Silence, Sublimity and Suppression in the Romantic Period

Author: Price, Fiona and Scott Masson
Year:2002
Pages:246
ISBN:0-7734-7244-4
978-0-7734-7244-0
Price:199.95
This collection of essays by researchers on both sides of the Atlantic is centered on a single theme capable of two main interpretations. First, it is concerned with the role of silence, the sublime and the transcendental. Secondly, it investigates silence as exclusion, suppression and censorship. Offering fresh readings of a wide variety of literary works, from Shelley to Eliza Fenwick.

Table of Contents

Table of contents:
Foreword; Preface by Michael O’Neill; Introduction
1. Mont Blanc’s Revolutionary ‘Voice’: Shelley and the Discourse on the Sublime (Cian Duffy)
2. ‘[W]hate’er these words cannot express’: Transgressive Fictions in Shelley’s ‘Hymn to Intellectual Beauty,’ ‘To a Skylark,” and ‘Ode to the West Wind’ (Mark Sandy)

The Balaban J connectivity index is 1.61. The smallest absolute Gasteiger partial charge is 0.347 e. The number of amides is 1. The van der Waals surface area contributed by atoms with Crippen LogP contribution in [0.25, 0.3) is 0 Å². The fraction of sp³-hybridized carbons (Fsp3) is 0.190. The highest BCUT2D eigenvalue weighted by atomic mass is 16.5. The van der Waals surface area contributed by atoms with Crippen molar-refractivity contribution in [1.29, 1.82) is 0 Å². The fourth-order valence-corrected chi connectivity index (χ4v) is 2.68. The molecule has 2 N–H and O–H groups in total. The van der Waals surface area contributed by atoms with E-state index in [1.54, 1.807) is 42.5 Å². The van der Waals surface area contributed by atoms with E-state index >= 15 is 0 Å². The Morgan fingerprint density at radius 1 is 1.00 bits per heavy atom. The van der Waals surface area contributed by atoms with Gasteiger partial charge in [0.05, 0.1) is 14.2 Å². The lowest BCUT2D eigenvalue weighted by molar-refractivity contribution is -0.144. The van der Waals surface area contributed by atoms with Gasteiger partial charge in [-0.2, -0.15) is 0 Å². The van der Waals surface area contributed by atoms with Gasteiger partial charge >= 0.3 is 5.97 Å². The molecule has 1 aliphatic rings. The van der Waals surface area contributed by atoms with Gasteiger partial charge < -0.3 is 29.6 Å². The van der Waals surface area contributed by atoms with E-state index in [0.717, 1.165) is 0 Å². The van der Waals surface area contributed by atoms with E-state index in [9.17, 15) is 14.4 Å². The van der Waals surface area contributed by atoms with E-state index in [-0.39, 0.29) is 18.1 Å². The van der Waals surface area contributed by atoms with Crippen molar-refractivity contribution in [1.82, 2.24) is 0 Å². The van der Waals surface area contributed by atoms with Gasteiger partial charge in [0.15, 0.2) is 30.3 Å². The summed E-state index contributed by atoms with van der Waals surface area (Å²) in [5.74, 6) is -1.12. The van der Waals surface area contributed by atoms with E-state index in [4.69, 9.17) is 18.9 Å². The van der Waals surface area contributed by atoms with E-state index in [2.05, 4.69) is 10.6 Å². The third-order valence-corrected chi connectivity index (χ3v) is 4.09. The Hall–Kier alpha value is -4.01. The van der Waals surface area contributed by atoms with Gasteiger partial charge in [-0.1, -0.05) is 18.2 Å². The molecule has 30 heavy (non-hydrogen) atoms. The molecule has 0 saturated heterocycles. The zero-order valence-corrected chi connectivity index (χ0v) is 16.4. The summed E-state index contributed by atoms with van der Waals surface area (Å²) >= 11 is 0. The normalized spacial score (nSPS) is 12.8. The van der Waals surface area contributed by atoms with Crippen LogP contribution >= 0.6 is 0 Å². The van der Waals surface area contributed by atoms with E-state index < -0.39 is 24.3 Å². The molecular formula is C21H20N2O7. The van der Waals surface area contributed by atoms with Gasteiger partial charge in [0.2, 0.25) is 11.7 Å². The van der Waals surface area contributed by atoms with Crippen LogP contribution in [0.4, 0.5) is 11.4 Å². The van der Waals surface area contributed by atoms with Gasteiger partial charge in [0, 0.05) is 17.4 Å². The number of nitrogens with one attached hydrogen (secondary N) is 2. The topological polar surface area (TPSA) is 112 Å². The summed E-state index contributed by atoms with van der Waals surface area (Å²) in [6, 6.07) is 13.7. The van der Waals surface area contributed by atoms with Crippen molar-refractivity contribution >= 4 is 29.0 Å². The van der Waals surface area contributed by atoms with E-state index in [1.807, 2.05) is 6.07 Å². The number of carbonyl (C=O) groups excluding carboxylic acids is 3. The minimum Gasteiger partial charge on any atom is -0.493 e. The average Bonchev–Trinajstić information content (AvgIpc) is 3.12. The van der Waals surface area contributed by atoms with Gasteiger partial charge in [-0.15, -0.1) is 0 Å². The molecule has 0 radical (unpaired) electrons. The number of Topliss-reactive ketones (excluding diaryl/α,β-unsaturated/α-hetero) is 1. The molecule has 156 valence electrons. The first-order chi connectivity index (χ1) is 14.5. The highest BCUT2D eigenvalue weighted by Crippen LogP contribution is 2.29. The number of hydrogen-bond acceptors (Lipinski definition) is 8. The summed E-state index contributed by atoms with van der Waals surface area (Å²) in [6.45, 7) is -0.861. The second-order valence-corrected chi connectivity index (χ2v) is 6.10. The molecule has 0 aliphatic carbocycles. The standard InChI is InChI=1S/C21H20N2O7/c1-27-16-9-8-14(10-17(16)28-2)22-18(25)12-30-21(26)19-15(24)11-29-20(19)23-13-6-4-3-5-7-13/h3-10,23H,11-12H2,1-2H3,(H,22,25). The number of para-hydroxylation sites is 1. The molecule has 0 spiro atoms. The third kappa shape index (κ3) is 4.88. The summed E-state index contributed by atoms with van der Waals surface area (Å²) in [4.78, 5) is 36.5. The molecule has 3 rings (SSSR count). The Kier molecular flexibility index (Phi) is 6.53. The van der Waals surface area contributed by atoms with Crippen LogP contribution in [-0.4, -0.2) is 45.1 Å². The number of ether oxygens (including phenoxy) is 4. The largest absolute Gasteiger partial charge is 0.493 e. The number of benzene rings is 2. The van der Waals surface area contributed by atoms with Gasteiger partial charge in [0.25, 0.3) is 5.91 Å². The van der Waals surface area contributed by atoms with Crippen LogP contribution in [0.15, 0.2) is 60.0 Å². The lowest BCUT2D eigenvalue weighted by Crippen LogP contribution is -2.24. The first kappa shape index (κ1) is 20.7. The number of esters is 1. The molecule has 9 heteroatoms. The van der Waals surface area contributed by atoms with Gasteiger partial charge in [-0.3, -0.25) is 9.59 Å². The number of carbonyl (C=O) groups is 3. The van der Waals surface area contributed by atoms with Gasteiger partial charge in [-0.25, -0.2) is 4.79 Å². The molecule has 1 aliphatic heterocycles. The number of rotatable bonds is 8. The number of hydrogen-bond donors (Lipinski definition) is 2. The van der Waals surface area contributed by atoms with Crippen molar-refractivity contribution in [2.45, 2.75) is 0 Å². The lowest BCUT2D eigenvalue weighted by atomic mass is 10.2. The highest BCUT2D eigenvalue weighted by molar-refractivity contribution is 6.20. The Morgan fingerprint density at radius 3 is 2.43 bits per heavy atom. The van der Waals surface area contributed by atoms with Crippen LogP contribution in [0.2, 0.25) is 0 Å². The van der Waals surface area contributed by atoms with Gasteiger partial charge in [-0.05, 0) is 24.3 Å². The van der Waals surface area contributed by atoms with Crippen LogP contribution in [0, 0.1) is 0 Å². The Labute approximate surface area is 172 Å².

3. The Existential Crisis in the Silence of Keats’s ‘Ode on a Grecian Urn” (Scott Masson
4. The ‘Achievements of Genius’: Silence and Female Literary Originality (Fiona Price)
5. Speaking of Dread: Silence and the Sublime in Eliza Fenwick’s Secresy, of The Ruin on the Rock (Sue Chapin)
6. ‘In Mute Extacy’: Communing with history and nature in Mary Shelley’s Valperga (Rachel Woolley)
7. Taking Possession – Romantic Naming in Wordsworth and Southey (Carol Bolton)
8. Singing the Sofa: Mansfield Park and William Cowper (Bharat Tandon)
9. Breaking ‘the Silent Sabbath of the Grave’: Charlotte Smith’s Quiet Gaze at Grief (Amy Billone)
10. Retold Tales and Structured Silences in The Excursion (Sally Bushell)